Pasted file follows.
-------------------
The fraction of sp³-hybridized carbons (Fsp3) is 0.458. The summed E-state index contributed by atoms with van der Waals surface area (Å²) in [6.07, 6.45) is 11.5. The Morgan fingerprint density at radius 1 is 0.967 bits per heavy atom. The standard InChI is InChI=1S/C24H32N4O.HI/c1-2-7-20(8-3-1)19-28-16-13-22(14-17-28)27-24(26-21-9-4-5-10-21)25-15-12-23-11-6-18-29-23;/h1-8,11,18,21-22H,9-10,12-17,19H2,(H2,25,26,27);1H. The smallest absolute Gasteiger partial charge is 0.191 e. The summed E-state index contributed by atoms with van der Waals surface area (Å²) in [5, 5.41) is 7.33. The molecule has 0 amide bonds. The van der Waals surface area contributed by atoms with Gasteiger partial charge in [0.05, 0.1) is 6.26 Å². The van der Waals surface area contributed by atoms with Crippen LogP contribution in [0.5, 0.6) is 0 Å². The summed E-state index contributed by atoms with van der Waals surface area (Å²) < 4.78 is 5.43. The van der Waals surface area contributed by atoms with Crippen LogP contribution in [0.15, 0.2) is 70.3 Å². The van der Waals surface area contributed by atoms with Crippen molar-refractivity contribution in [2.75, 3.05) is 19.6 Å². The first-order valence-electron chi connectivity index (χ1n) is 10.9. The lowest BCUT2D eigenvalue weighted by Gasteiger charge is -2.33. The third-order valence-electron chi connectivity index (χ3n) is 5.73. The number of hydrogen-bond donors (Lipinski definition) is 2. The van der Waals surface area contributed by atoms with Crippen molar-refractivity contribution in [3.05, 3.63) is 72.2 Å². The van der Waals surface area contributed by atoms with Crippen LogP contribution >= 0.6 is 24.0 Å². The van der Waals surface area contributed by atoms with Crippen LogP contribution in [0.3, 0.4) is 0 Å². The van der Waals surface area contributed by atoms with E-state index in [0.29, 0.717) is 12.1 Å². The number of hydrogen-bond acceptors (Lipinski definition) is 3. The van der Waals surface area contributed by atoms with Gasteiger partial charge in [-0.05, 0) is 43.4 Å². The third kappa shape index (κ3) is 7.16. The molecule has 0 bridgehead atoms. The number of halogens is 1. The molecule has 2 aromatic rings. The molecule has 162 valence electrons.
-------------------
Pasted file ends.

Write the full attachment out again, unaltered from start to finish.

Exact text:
The fraction of sp³-hybridized carbons (Fsp3) is 0.458. The summed E-state index contributed by atoms with van der Waals surface area (Å²) in [6.07, 6.45) is 11.5. The Morgan fingerprint density at radius 1 is 0.967 bits per heavy atom. The standard InChI is InChI=1S/C24H32N4O.HI/c1-2-7-20(8-3-1)19-28-16-13-22(14-17-28)27-24(26-21-9-4-5-10-21)25-15-12-23-11-6-18-29-23;/h1-8,11,18,21-22H,9-10,12-17,19H2,(H2,25,26,27);1H. The smallest absolute Gasteiger partial charge is 0.191 e. The summed E-state index contributed by atoms with van der Waals surface area (Å²) in [5, 5.41) is 7.33. The molecule has 0 amide bonds. The van der Waals surface area contributed by atoms with Gasteiger partial charge in [0.05, 0.1) is 6.26 Å². The van der Waals surface area contributed by atoms with Crippen LogP contribution in [0.5, 0.6) is 0 Å². The summed E-state index contributed by atoms with van der Waals surface area (Å²) < 4.78 is 5.43. The van der Waals surface area contributed by atoms with Crippen LogP contribution in [0.15, 0.2) is 70.3 Å². The van der Waals surface area contributed by atoms with Crippen molar-refractivity contribution in [2.75, 3.05) is 19.6 Å². The first-order valence-electron chi connectivity index (χ1n) is 10.9. The lowest BCUT2D eigenvalue weighted by Gasteiger charge is -2.33. The third-order valence-electron chi connectivity index (χ3n) is 5.73. The number of hydrogen-bond donors (Lipinski definition) is 2. The van der Waals surface area contributed by atoms with Crippen molar-refractivity contribution in [3.05, 3.63) is 72.2 Å². The van der Waals surface area contributed by atoms with Crippen LogP contribution >= 0.6 is 24.0 Å². The van der Waals surface area contributed by atoms with Crippen LogP contribution in [0.3, 0.4) is 0 Å². The van der Waals surface area contributed by atoms with E-state index in [0.29, 0.717) is 12.1 Å². The number of hydrogen-bond acceptors (Lipinski definition) is 3. The van der Waals surface area contributed by atoms with Gasteiger partial charge in [-0.05, 0) is 43.4 Å². The third kappa shape index (κ3) is 7.16. The molecule has 0 bridgehead atoms. The number of halogens is 1. The molecule has 2 aromatic rings. The molecule has 162 valence electrons.